Quick note: do not be afraid to start again or pivot your idea if the data you collect identifies a better opportunity.
"Our first 10 customers are nothing like the people we are bringing on board today. So we solved the problem for someone a few years ago but today’s customers are completely different. And that’s something to be aware of, I think, when you’re starting out."
It may seem counter-intuitive at the beginning, but your best bet is thinking big while starting small: start with a focused feature set for a small market, with the big one in mind. Think of how Facebook started with Harvard students and then, when the idea was validated, it expanded to other universities before going global.
Passion is a multiplier of success, not the reason for it
The first few months growing your business can be rough, and being passionate about what you are creating will help you persevere through the ups and downs of your journey. Don’t let wild passion blind you to the direction you’re taking the company, though: it’s good to take some time off now and then to get another perspective.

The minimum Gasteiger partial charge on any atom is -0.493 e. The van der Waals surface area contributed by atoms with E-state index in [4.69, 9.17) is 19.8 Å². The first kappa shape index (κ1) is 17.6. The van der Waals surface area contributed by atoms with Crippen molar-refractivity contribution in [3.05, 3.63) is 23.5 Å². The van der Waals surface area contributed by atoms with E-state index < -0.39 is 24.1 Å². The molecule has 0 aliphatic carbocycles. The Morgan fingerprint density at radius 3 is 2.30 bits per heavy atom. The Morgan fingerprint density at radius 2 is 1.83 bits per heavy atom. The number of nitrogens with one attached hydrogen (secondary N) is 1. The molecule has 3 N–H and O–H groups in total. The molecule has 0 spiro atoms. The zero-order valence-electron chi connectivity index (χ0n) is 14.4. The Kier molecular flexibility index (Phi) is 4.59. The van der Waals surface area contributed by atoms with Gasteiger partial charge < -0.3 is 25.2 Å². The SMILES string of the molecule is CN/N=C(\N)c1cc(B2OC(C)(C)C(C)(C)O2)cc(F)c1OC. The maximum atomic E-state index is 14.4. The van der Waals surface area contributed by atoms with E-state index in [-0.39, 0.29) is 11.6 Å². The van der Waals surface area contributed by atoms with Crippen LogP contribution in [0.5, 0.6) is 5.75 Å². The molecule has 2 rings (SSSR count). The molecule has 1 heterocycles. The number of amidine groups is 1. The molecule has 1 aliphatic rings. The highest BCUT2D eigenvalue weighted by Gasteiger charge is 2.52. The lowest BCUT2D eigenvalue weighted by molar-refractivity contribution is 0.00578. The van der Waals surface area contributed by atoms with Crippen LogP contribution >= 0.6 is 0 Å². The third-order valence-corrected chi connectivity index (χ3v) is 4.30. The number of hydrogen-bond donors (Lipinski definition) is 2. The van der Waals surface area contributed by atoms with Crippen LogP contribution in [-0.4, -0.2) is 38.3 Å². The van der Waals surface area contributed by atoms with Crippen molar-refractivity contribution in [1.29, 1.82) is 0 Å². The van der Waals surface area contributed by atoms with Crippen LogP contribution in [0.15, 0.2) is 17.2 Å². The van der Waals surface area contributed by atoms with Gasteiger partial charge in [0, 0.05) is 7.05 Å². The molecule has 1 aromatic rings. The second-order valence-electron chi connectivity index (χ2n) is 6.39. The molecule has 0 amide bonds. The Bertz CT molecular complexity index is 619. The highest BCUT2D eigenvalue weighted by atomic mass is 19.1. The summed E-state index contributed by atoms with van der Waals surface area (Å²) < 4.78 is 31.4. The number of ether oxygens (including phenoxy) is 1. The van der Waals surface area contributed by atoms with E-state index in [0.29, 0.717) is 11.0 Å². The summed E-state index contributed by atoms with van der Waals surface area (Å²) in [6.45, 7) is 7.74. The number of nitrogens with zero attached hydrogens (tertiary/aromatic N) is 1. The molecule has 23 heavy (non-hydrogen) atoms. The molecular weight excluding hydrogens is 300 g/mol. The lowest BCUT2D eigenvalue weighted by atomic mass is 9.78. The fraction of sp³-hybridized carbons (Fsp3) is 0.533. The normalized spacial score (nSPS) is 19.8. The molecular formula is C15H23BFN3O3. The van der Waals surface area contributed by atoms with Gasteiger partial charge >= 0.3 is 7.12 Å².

Overall, you should see passion as a multiplier of success, not as the reason for it:
"Passion works as a multiplier if you can direct it towards a wide-open opportunity in the market and couple it with a large dose of unfair advantage. It also keeps you motivated to always stay learning—it inspires you to read, research, network, and work with (and for) more clever people than yourself."
If your timing is right and you have an unfair advantage to leverage, passion is what ultimately might lead you to succeed even if the competition is ferocious.
Assess your timing: there must be qualitative and quantitative reasons that justify your product’s existence at this specific point in time.
Identify and leverage the ‘unfair advantage’—a talent, skill, insight, etc.—that makes you stand out from the competition.
Do your research to validate your idea and find a market for your product. Be willing to start from scratch or pivot if your data suggests that you have not found a market yet.
Passion alone is not enough to guarantee the success of your SaaS business, but it determines how motivated and resilient you're going to be. Use passion as a multiplier for success.
The Passion Fallacy, Hotjar Blog
How to Choose a Target Market for Your SaaS, Marketing for Developers Blog
Video & Audio
The Single Biggest Reason Why Startups Succeed, Bill Gross
Validating Your Business, Tim Ferriss and Noah Kagan
XAwards: The Passion Fallacy, David Darmanin
Behind the Cloud, Marc Benioff
Business Model Generation: A Handbook for Visionaries, Game Changers, and Challengers, Alexander Osterwalder